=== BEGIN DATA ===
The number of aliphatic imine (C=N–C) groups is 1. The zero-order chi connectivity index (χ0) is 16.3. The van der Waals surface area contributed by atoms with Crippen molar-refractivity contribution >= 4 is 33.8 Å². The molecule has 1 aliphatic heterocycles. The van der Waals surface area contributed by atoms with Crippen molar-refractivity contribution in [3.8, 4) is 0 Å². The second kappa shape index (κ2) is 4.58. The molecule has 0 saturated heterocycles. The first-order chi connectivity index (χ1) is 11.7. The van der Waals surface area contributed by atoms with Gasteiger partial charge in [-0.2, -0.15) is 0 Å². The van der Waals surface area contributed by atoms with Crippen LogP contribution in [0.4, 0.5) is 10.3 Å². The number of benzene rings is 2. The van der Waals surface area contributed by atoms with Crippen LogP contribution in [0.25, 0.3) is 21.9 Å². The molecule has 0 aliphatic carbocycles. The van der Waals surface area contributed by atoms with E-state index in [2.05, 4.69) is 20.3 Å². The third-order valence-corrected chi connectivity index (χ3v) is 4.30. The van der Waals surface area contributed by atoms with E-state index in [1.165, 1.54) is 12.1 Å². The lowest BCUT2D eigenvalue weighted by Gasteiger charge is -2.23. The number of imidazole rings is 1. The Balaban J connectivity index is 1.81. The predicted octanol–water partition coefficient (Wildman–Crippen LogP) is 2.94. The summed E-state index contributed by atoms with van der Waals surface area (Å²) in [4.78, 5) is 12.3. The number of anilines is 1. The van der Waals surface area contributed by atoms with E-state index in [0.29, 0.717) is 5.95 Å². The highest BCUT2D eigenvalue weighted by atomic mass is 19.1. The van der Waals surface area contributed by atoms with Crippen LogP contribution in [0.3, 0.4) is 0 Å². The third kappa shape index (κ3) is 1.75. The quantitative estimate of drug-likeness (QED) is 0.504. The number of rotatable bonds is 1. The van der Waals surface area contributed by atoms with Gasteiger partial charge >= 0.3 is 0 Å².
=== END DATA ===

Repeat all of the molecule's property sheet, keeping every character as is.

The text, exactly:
The number of aliphatic imine (C=N–C) groups is 1. The zero-order chi connectivity index (χ0) is 16.3. The van der Waals surface area contributed by atoms with Crippen molar-refractivity contribution >= 4 is 33.8 Å². The molecule has 1 aliphatic heterocycles. The van der Waals surface area contributed by atoms with Crippen molar-refractivity contribution in [3.8, 4) is 0 Å². The second kappa shape index (κ2) is 4.58. The molecule has 0 saturated heterocycles. The first-order chi connectivity index (χ1) is 11.7. The van der Waals surface area contributed by atoms with Gasteiger partial charge in [-0.2, -0.15) is 0 Å². The van der Waals surface area contributed by atoms with Crippen LogP contribution in [0.4, 0.5) is 10.3 Å². The number of benzene rings is 2. The van der Waals surface area contributed by atoms with Crippen LogP contribution in [0.25, 0.3) is 21.9 Å². The molecule has 0 aliphatic carbocycles. The van der Waals surface area contributed by atoms with E-state index in [2.05, 4.69) is 20.3 Å². The third-order valence-corrected chi connectivity index (χ3v) is 4.30. The van der Waals surface area contributed by atoms with E-state index in [1.165, 1.54) is 12.1 Å². The lowest BCUT2D eigenvalue weighted by Gasteiger charge is -2.23. The number of imidazole rings is 1. The Balaban J connectivity index is 1.81. The predicted octanol–water partition coefficient (Wildman–Crippen LogP) is 2.94. The summed E-state index contributed by atoms with van der Waals surface area (Å²) in [4.78, 5) is 12.3. The number of anilines is 1. The van der Waals surface area contributed by atoms with E-state index in [0.29, 0.717) is 5.95 Å². The highest BCUT2D eigenvalue weighted by atomic mass is 19.1. The van der Waals surface area contributed by atoms with Crippen LogP contribution in [0.3, 0.4) is 0 Å². The third kappa shape index (κ3) is 1.75. The quantitative estimate of drug-likeness (QED) is 0.504. The number of rotatable bonds is 1. The van der Waals surface area contributed by atoms with Gasteiger partial charge >= 0.3 is 0 Å².